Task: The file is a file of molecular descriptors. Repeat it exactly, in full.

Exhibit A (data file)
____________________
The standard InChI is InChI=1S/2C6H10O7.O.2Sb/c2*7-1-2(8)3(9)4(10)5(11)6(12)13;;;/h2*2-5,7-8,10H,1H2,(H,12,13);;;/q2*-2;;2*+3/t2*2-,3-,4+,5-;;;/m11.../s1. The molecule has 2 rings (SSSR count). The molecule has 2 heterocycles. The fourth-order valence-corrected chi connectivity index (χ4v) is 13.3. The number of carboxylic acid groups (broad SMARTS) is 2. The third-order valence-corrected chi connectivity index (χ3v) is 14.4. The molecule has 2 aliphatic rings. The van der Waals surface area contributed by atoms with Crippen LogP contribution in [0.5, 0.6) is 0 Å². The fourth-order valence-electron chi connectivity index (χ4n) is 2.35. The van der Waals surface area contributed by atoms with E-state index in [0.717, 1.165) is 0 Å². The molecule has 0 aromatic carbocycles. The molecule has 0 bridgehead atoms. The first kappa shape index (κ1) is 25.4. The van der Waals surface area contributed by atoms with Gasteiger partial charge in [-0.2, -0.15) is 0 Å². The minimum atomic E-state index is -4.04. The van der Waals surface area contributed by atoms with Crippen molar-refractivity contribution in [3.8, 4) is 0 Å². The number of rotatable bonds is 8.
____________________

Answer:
The standard InChI is InChI=1S/2C6H10O7.O.2Sb/c2*7-1-2(8)3(9)4(10)5(11)6(12)13;;;/h2*2-5,7-8,10H,1H2,(H,12,13);;;/q2*-2;;2*+3/t2*2-,3-,4+,5-;;;/m11.../s1. The molecule has 2 rings (SSSR count). The molecule has 2 heterocycles. The fourth-order valence-corrected chi connectivity index (χ4v) is 13.3. The number of carboxylic acid groups (broad SMARTS) is 2. The third-order valence-corrected chi connectivity index (χ3v) is 14.4. The molecule has 2 aliphatic rings. The van der Waals surface area contributed by atoms with Crippen LogP contribution in [0.5, 0.6) is 0 Å². The fourth-order valence-electron chi connectivity index (χ4n) is 2.35. The van der Waals surface area contributed by atoms with E-state index in [0.717, 1.165) is 0 Å². The molecule has 0 aromatic carbocycles. The molecule has 0 bridgehead atoms. The first kappa shape index (κ1) is 25.4. The van der Waals surface area contributed by atoms with Gasteiger partial charge in [-0.2, -0.15) is 0 Å². The minimum atomic E-state index is -4.04. The van der Waals surface area contributed by atoms with Crippen molar-refractivity contribution in [3.8, 4) is 0 Å². The number of rotatable bonds is 8.